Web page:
Abstract: Enterprise on the River Severn, 1750–1950: A Linear Entrepreneurial Community?

Richard Coopey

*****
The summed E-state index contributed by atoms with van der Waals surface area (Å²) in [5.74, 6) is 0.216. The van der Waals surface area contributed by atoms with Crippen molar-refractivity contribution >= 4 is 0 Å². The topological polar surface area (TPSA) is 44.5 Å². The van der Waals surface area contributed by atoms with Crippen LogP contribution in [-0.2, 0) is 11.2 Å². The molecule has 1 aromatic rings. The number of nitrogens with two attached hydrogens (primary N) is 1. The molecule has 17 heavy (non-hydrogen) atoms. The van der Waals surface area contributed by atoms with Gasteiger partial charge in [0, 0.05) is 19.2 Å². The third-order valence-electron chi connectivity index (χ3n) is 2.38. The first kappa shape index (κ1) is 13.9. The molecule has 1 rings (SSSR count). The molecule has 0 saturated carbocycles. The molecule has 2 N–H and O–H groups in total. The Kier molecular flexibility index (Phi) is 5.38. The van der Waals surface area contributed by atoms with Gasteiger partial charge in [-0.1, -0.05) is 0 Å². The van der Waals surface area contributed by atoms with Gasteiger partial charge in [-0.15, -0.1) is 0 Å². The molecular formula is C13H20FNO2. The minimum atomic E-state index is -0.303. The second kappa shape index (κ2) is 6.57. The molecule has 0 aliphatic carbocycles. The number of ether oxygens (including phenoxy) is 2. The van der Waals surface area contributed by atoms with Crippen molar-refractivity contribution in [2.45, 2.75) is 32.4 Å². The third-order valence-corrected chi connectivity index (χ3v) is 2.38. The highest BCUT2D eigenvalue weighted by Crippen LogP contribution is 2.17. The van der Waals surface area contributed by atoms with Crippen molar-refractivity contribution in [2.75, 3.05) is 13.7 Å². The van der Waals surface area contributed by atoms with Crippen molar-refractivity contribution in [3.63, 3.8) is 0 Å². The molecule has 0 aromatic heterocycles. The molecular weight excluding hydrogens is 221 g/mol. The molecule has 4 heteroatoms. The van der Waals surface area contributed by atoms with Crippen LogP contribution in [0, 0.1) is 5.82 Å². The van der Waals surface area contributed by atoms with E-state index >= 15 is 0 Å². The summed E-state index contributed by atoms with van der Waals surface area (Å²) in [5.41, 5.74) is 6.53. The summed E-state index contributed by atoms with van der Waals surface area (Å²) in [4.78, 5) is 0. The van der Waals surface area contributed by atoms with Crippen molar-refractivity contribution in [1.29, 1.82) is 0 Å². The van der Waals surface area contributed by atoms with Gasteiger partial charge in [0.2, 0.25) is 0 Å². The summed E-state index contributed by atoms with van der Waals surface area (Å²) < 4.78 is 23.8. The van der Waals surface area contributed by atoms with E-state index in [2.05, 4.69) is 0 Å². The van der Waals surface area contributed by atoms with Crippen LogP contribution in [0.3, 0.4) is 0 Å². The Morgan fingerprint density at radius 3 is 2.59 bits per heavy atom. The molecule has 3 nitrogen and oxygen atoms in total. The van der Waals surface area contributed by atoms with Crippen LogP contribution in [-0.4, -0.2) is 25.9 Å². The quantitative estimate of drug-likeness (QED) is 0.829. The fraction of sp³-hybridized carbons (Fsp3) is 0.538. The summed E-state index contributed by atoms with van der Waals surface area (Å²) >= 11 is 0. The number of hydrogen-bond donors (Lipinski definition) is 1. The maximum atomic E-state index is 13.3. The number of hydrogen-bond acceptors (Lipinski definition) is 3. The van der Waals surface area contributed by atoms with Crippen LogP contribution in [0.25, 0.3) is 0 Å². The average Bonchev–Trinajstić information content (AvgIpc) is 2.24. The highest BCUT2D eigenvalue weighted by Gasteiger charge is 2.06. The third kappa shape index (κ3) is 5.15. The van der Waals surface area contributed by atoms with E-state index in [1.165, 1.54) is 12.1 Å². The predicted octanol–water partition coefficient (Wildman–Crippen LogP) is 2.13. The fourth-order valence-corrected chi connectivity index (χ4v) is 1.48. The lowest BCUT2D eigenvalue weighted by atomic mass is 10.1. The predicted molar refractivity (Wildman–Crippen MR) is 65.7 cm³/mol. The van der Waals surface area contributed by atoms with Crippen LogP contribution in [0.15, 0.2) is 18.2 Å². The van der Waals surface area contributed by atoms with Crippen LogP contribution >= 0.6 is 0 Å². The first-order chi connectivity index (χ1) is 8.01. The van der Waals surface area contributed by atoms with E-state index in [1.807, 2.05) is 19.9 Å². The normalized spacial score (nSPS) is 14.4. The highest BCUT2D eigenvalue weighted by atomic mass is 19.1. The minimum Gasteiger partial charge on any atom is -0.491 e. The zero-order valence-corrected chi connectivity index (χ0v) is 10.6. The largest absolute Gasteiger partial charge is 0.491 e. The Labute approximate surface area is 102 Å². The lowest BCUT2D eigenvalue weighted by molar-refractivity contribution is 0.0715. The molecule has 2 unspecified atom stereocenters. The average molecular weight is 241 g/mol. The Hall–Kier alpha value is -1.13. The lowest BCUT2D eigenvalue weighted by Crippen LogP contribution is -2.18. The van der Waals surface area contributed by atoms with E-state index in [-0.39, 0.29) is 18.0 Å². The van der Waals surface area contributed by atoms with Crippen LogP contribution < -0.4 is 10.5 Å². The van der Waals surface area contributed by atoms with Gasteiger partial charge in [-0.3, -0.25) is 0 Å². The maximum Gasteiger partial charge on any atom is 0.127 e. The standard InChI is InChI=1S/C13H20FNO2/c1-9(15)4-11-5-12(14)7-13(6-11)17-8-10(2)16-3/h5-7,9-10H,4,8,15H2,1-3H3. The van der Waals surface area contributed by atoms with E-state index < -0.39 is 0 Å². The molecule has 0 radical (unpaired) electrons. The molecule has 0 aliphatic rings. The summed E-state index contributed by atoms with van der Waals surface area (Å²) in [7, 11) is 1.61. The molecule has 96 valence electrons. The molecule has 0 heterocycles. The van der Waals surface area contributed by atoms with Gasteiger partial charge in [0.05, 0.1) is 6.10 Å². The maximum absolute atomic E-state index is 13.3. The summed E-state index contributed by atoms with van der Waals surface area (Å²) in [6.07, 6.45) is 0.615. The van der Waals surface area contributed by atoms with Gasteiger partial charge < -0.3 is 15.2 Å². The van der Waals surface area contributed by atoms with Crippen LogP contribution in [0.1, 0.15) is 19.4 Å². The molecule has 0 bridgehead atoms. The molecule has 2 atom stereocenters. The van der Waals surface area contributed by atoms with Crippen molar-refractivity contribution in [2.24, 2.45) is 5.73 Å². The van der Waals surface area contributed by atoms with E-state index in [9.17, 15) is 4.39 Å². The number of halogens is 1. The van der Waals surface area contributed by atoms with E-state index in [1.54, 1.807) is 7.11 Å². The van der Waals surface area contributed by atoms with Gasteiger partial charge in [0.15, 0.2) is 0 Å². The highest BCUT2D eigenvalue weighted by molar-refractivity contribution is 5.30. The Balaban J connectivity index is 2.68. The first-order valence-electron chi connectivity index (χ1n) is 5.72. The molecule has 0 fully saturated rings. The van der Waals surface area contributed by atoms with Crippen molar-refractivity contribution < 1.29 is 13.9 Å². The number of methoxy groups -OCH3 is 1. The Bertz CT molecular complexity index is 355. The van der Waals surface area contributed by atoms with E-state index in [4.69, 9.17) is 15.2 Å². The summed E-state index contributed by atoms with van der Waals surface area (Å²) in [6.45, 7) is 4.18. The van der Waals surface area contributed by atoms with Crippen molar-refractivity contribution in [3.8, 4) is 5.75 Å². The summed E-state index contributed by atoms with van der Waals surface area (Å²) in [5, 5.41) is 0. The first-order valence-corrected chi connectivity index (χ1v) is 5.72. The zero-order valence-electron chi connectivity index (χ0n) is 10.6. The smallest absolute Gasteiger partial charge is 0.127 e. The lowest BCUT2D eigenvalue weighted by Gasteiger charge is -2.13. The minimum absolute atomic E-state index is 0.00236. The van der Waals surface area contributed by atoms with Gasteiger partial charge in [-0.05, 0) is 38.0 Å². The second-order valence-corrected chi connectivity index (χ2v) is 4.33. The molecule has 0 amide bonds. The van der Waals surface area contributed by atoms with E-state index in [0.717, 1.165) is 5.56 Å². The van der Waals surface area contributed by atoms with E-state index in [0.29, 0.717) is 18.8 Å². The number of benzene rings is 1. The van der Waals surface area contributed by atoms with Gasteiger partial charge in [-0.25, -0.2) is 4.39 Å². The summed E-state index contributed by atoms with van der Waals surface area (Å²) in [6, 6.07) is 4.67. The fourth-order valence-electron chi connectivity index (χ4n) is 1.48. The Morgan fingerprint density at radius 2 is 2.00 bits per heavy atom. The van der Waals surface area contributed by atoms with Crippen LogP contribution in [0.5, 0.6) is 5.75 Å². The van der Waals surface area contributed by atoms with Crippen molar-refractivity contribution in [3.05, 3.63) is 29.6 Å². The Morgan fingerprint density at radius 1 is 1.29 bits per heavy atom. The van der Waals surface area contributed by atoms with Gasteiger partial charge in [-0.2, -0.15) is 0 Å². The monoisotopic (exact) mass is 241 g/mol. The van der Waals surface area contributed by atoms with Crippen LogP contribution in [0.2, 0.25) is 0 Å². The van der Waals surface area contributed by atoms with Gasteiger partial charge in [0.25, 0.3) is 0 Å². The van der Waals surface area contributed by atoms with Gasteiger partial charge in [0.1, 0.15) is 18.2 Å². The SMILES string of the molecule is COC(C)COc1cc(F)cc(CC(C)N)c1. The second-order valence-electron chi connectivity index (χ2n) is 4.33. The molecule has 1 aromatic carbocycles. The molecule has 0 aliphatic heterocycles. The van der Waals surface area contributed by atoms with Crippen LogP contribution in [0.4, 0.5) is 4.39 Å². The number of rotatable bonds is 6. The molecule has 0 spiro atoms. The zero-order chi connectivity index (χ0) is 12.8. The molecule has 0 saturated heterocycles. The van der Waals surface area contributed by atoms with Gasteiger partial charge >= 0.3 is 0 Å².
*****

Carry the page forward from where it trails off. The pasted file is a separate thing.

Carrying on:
This paper will examine a variant of the theme of networks, clusters, and districts in business history in looking at the interrelationships of entrepreneurs, businesses, labour and product markets and other contextual economic factors along Britain's major arterial waterway. It will explore the connectivity of the river economy and test the notion of the river as a linear cluster or district with a definable economic integrity. In addition to tracing the importance of the river itself as a economic entity, exploring riparian rights, changing patterns of trade and industry generated by the river, the paper will examine the historic relationship among ports on the Severn, notably Bristol, Gloucester, Worcester, and Bewdley. The upstream ports and their economic hinterland have a complex economic history, but serve at various times to link the industrial heartlands of Britain to the global economy through the port of Bristol, which operated as one of the major, trans-Atlantic shipping ports from the eighteenth century onward. Two case studies, one from the nineteenth century and the one from the twentieth, are instructive in delineating and gauging the ambitions and effectiveness of the river communities. The first revolves around a series of schemes aimed at rationalising the river through a series of capital-intensive civil engineering programmes, effectively turning several inland ports into ports capable of taking ocean-going traffic. The second major development was the formation of the River Severn Development Association in the interwar period, which aimed to construct a new industrial district, perhaps a proto TVA for Britain. In both cases the nature of the economy is revealed, allowing the business historian to get a good sense of the entrepreneurial community, its strengths and weaknesses.